Saturday, May 23, 2009


It is like a baby implanted in a mother's womb, incubated and nurtured a full life. A seed is dropped on the ground by a bird, through a storm or from the waste products of a feeding animal and the seed is eventually covered by dirt. With heat strong enough and a released potential energy, the seed opens up and shoots out tentacles refusing to move out of the area. For days, the energy stored previously long ago in combination with other factors are now released to nurse the infant roots that are now emerging and looking for food in the dirt. Soon, the roots become stronger and start feeding profusely to nurse another part of this early life of a growing tree. Now, the seed case had been discarded, the roots are firmly attached to the ground and the new born that sprouts out of the seed is ready for a full life. In no time, the art of breathing, manufacturing, transportation of water and nutrients as food are fully developed. Henceforth, the sun, rain, and air will play a big role for the young Iroko tree. As for the leaves, their greenish properties are what they will use to harness the sun's energy through photosynthesis. Where this young and vibrant tree was brought to life, others had already matured and are confident to stay alive for many years on the earth. If the humans don't come calling to cut or totally destroy and the other animals don't feed on it, our young tree then begins to grow at full speed, becoming strong and nurtured by underworld of percolating water nitrogenous wastes from the earthworms. Earthworms? Yes. How can those roots feed the tree successfuly with many confronting odds? The dry leaves falling off of the matured trees in the forest, the discarded branches of the other trees, the birds droppings on the floor of the forest, those shedding skins of the forest snakes, the waste products left behind by those snails mixed with last year heavy down pour of rain and the decayed falling tree brought about by the strongest storm recorded years back have all been worked on and rolled into a black manure soil, rich in nutrients through tens and hundreds of burrowing earthworms! All of these will become the source of nutrients for our young tree. On watching how vibrant the tree has become, one sees a young tree full of life. It is not going to be a stunted specie, therefore, it needs to find its way up and above all trees. The penetrating rays of the sun within the forest will not be enough for the Iroko tree. It must feed fast, grow fast and strong among the roots of minor trees. Around that would have to be compromised and die off in the process to give way for an Iroko roots. When you have one or more of the same tree, then, interlocking compromise must be the order of nature. The roots of the Iroko tree will cross paths, they will have to decide on where to point their branches, geotropism, phototropism become a path of survival - survival of the fittest. Now, you could wonder how those nutrients and water are transported from those microscopic cells of those roots to miles up there to feed the branches and nurture the leaves of the giant Iroko. The same way humans develop their venous and arterioles existence, so also the tree had refined and perfected survival thousands of years to this day. That tree will breathe, eat, drink, manufacture, store foods and produce flowers and seeds all for survival.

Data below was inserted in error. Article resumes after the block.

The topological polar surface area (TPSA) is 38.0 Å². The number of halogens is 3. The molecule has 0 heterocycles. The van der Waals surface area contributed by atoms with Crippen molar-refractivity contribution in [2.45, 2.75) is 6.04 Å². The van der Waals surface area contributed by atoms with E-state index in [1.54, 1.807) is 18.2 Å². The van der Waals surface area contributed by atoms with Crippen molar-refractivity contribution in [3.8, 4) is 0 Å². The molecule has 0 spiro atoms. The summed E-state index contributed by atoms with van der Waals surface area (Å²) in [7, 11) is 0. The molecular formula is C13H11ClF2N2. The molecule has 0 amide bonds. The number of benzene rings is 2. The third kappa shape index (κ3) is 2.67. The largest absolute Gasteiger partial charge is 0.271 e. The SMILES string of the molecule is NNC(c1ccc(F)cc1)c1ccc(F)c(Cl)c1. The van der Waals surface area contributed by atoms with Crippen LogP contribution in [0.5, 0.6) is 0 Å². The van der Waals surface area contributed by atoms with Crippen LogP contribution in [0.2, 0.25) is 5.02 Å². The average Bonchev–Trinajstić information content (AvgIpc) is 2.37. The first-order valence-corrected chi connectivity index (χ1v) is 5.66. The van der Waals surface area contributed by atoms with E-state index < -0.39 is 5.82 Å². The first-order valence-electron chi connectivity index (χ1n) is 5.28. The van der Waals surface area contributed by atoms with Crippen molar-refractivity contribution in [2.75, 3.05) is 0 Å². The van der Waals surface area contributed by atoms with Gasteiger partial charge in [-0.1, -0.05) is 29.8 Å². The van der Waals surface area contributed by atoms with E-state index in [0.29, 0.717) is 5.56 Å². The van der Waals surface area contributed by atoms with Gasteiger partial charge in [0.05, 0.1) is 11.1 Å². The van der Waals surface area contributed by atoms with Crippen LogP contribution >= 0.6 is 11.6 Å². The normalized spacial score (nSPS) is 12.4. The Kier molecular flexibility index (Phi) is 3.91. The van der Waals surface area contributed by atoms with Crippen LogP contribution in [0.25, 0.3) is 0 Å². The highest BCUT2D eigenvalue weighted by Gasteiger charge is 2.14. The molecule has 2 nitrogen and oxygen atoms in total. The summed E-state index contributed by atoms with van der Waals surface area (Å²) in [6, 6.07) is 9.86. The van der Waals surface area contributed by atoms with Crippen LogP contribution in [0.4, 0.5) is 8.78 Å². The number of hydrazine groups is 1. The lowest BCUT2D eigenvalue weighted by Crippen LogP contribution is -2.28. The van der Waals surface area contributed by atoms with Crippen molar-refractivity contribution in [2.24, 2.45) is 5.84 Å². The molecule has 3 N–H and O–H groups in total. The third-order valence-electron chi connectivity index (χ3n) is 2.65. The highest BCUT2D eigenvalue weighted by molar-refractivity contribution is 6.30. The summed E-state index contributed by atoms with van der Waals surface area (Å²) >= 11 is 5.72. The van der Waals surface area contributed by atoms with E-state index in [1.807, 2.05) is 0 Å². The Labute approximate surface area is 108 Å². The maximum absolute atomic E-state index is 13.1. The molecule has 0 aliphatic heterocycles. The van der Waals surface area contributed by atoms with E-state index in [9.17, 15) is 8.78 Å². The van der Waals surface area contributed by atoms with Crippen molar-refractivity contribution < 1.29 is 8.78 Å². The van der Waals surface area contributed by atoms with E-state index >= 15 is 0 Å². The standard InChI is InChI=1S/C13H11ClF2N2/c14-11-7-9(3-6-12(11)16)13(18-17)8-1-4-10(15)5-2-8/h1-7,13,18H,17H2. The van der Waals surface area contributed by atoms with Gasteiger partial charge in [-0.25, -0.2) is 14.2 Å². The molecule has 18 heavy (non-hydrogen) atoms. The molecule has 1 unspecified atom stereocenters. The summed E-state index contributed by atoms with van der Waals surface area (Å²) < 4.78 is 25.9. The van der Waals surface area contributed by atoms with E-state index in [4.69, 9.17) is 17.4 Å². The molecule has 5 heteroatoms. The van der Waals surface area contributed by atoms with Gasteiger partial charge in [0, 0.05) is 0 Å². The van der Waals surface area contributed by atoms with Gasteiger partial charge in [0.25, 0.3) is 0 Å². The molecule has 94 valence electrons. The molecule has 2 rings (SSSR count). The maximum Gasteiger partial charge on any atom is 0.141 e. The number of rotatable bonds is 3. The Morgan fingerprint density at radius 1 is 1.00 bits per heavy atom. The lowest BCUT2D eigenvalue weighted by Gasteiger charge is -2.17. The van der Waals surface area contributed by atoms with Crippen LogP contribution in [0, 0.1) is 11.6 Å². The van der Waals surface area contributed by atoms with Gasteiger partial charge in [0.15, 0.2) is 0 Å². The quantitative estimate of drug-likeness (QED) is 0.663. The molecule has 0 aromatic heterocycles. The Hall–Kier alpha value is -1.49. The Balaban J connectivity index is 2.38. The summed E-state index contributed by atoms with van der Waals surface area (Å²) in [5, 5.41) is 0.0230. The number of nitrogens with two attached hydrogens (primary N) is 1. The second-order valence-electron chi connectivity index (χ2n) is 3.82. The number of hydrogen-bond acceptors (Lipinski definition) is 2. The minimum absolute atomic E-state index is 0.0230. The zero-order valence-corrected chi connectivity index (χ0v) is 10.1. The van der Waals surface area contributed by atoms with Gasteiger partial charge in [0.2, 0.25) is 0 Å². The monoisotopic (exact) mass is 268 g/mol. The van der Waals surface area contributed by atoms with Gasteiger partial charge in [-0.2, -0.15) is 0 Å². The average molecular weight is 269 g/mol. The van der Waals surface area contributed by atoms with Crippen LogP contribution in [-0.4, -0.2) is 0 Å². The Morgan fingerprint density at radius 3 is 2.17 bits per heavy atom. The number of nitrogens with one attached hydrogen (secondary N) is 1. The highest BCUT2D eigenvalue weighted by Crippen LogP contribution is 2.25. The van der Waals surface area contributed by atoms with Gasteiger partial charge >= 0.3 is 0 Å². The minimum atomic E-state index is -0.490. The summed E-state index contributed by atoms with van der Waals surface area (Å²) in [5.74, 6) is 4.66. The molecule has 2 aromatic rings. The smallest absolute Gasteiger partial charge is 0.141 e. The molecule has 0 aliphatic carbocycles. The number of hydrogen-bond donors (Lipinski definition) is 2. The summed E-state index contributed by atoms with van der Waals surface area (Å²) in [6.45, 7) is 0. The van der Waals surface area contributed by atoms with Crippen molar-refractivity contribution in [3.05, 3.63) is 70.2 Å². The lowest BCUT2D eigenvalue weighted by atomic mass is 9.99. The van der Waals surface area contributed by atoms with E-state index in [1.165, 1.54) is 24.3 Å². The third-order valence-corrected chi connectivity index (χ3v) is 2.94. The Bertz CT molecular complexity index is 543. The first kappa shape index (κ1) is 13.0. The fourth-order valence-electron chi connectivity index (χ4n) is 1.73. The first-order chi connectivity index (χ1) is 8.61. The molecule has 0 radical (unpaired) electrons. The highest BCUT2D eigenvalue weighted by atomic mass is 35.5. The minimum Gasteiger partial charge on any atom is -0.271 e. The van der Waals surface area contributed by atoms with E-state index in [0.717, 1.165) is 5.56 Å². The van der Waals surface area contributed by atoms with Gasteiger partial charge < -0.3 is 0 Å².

Photosynthesis that is now been duly copied by humans in harnessing sun's energy by using voltaic cells or solar panels had been thought off and perfected by those trees for years. When you see a tall, strong and heavy trunks of an Iroko tree, think of how it got to be so. When you enter a thick forest during a summer day and you encounter a cool, wet, serene or a noisy atmosphere by happy birds, romantic animal calls and activities within the forest, think of natures gifts and of course Iroko befitting empire. The world is now crying for green revolution, realising the need to give nature its befitting accolades. The oxygen and carbondioxide air exchange between plants and animals, a delicate balance of nature, must be respected and guarded diligently, otherwise our planet earth might be doomed. Plant a tree and save a life.

Written by Dr.O Almaroof

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